DTM: What excites you about your work?
Telus: I’m excited about the endless possibilities meteorites offer me to do interesting research that address fundamental questions about many different aspects of solar system formation. When and how did the solar system form? What was the raw material that went into forming the solar system? Where did this material come from? How was this material distributed in the solar system? What were the building blocks of planets like?
I spend a great deal of my time characterizing meteorites with different types of microscopes and preparing the samples for isotope analyses. When you look at a chondrite with a microscope, you’re looking at things that came together from different parts of the early disk; each component has a different story to tell… a long, 4.6 billion year old story. I’m always excited when I look at a new meteorite. They’re all so different!
I’m not completely sure why, but I really enjoy working in the lab. I’ve worked in various labs since my first year in high school and throughout college! I enjoy using different techniques (microscopes, mass spectrometers, and synchrotrons) to study meteorites and putting all of that data together to paint a more detailed picture of the solar system’s formation.
Telus and her husband Nathan standing in front of the Submillimeter Array radio telescope on Mauna Kea in Hawaii.
DTM: What will you be doing at your next job?
Telus: I will start a tenure-track faculty job in the Earth and Planetary Science Department at the University of California Santa Cruz! In addition to teaching and mentoring students, I will build a cosmochemistry research group there. My research there will build on the work I did for my Ph.D., where I worked on short-lived radionuclides, the main tools in cosmochemistry for constraining the timescales of processes governing the formation and evolution of the protoplanetary disk. Much remains to be understood about the source, abundance, and distribution of short-lived radionuclides in the early solar system, so I want to continue doing research in this area. I will also continue collaborating with Conel and other researchers at Carnegie on the work I’m doing now at DTM regarding water-rock interactions on early planetesimals. In the long run, I also want to study samples returned from space missions, such as OSIRIS-REx and Hyabusa 2, and build collaborations with astronomers, experimentalists, and numerical modelers to better understand chondrite formation and evolution.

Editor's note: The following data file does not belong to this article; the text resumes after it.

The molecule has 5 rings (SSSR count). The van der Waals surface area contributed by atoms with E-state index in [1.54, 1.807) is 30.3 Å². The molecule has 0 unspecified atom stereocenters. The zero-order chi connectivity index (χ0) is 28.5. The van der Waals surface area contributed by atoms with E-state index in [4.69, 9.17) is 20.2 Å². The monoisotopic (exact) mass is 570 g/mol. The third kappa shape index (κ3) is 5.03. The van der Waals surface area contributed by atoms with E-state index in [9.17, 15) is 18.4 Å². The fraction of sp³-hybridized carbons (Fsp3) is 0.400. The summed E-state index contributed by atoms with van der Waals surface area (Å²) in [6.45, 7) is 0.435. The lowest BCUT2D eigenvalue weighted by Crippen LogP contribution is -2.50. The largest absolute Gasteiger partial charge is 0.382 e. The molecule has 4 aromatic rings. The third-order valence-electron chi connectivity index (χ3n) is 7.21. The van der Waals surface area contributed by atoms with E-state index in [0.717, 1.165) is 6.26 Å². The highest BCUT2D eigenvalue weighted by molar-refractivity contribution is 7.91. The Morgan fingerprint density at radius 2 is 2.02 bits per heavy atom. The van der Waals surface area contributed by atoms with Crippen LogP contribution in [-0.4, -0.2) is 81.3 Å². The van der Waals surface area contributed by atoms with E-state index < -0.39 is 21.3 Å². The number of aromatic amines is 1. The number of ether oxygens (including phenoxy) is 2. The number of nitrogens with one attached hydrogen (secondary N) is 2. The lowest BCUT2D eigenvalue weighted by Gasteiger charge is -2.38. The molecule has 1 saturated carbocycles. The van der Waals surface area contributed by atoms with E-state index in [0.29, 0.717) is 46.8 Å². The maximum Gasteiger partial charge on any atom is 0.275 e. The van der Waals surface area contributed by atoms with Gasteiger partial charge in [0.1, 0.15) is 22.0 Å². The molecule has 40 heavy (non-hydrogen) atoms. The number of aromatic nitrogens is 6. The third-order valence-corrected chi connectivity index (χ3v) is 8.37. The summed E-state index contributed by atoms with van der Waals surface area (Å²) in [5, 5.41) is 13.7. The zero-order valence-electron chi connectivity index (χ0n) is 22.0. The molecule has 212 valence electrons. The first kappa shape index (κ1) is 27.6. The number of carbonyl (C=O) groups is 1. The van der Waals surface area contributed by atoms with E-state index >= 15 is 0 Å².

Telus giving a talk at James Madison University.
DTM: Any other interesting anecdotes about your career you want to share?
Telus: I loved school as a kid. When adults asked me what I wanted to be when I grew up, I used to always joke about how I wasn’t sure and that I would just stay in school forever. I didn’t realize that such a possibility existed through research and academia. I’ve been in school ever since!
Interview by Robin Dienel, October 4, 2016
Photos courtesy of Myriam Telus
- - - - -